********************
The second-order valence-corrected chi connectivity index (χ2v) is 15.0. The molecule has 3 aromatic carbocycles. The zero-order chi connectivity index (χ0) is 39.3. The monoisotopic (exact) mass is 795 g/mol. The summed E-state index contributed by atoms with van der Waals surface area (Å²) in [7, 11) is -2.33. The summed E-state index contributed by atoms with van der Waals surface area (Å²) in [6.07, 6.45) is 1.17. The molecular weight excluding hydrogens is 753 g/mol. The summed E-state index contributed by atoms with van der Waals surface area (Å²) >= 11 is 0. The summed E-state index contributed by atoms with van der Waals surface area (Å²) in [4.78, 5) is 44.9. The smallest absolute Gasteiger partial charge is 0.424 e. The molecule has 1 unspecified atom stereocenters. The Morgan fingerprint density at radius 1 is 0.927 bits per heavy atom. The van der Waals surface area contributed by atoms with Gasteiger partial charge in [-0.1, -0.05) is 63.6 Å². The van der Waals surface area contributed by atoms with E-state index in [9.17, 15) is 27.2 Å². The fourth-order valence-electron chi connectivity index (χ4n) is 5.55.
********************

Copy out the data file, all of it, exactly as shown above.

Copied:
The second-order valence-corrected chi connectivity index (χ2v) is 15.0. The molecule has 3 aromatic carbocycles. The zero-order chi connectivity index (χ0) is 39.3. The monoisotopic (exact) mass is 795 g/mol. The summed E-state index contributed by atoms with van der Waals surface area (Å²) in [7, 11) is -2.33. The summed E-state index contributed by atoms with van der Waals surface area (Å²) in [6.07, 6.45) is 1.17. The molecular weight excluding hydrogens is 753 g/mol. The summed E-state index contributed by atoms with van der Waals surface area (Å²) >= 11 is 0. The summed E-state index contributed by atoms with van der Waals surface area (Å²) in [4.78, 5) is 44.9. The smallest absolute Gasteiger partial charge is 0.424 e. The molecule has 1 unspecified atom stereocenters. The Morgan fingerprint density at radius 1 is 0.927 bits per heavy atom. The van der Waals surface area contributed by atoms with Gasteiger partial charge in [-0.1, -0.05) is 63.6 Å². The van der Waals surface area contributed by atoms with E-state index in [9.17, 15) is 27.2 Å². The fourth-order valence-electron chi connectivity index (χ4n) is 5.55.